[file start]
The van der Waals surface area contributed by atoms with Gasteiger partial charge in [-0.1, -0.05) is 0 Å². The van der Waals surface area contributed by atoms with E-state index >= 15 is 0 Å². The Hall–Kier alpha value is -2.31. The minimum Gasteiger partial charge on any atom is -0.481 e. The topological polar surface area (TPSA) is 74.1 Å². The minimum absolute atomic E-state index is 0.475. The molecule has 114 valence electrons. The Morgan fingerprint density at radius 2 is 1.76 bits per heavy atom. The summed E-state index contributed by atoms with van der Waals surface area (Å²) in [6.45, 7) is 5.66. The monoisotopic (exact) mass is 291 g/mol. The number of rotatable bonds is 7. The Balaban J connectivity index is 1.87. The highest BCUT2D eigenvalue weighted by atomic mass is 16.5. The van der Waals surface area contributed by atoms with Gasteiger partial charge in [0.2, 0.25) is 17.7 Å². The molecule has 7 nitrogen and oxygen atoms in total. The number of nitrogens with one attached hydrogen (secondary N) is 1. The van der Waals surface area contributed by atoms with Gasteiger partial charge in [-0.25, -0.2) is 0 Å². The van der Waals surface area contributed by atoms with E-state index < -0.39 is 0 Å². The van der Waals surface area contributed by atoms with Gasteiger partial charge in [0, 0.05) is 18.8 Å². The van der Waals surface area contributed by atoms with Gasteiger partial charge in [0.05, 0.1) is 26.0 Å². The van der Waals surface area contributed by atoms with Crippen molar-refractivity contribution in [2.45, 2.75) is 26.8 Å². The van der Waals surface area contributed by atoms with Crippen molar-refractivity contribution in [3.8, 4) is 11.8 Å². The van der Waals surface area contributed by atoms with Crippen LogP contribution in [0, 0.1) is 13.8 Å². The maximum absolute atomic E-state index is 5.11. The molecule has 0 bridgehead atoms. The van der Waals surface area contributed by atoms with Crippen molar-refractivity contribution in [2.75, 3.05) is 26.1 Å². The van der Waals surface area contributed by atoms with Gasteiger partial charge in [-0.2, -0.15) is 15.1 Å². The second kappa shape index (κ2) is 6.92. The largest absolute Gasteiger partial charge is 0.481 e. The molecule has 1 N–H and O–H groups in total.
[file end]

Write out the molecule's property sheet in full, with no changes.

The van der Waals surface area contributed by atoms with Gasteiger partial charge in [-0.1, -0.05) is 0 Å². The van der Waals surface area contributed by atoms with E-state index >= 15 is 0 Å². The Hall–Kier alpha value is -2.31. The minimum Gasteiger partial charge on any atom is -0.481 e. The topological polar surface area (TPSA) is 74.1 Å². The minimum absolute atomic E-state index is 0.475. The molecule has 114 valence electrons. The Morgan fingerprint density at radius 2 is 1.76 bits per heavy atom. The summed E-state index contributed by atoms with van der Waals surface area (Å²) in [6.45, 7) is 5.66. The monoisotopic (exact) mass is 291 g/mol. The number of rotatable bonds is 7. The Balaban J connectivity index is 1.87. The highest BCUT2D eigenvalue weighted by atomic mass is 16.5. The van der Waals surface area contributed by atoms with Gasteiger partial charge in [0.2, 0.25) is 17.7 Å². The molecule has 7 nitrogen and oxygen atoms in total. The number of nitrogens with one attached hydrogen (secondary N) is 1. The van der Waals surface area contributed by atoms with Gasteiger partial charge in [-0.25, -0.2) is 0 Å². The van der Waals surface area contributed by atoms with E-state index < -0.39 is 0 Å². The van der Waals surface area contributed by atoms with Gasteiger partial charge in [0, 0.05) is 18.8 Å². The van der Waals surface area contributed by atoms with Gasteiger partial charge in [0.05, 0.1) is 26.0 Å². The van der Waals surface area contributed by atoms with Crippen molar-refractivity contribution in [2.45, 2.75) is 26.8 Å². The van der Waals surface area contributed by atoms with Crippen molar-refractivity contribution in [3.8, 4) is 11.8 Å². The van der Waals surface area contributed by atoms with Crippen LogP contribution in [0, 0.1) is 13.8 Å². The maximum absolute atomic E-state index is 5.11. The molecule has 0 bridgehead atoms. The van der Waals surface area contributed by atoms with Crippen molar-refractivity contribution in [2.75, 3.05) is 26.1 Å². The van der Waals surface area contributed by atoms with Gasteiger partial charge in [-0.2, -0.15) is 15.1 Å². The second kappa shape index (κ2) is 6.92. The largest absolute Gasteiger partial charge is 0.481 e. The molecule has 1 N–H and O–H groups in total.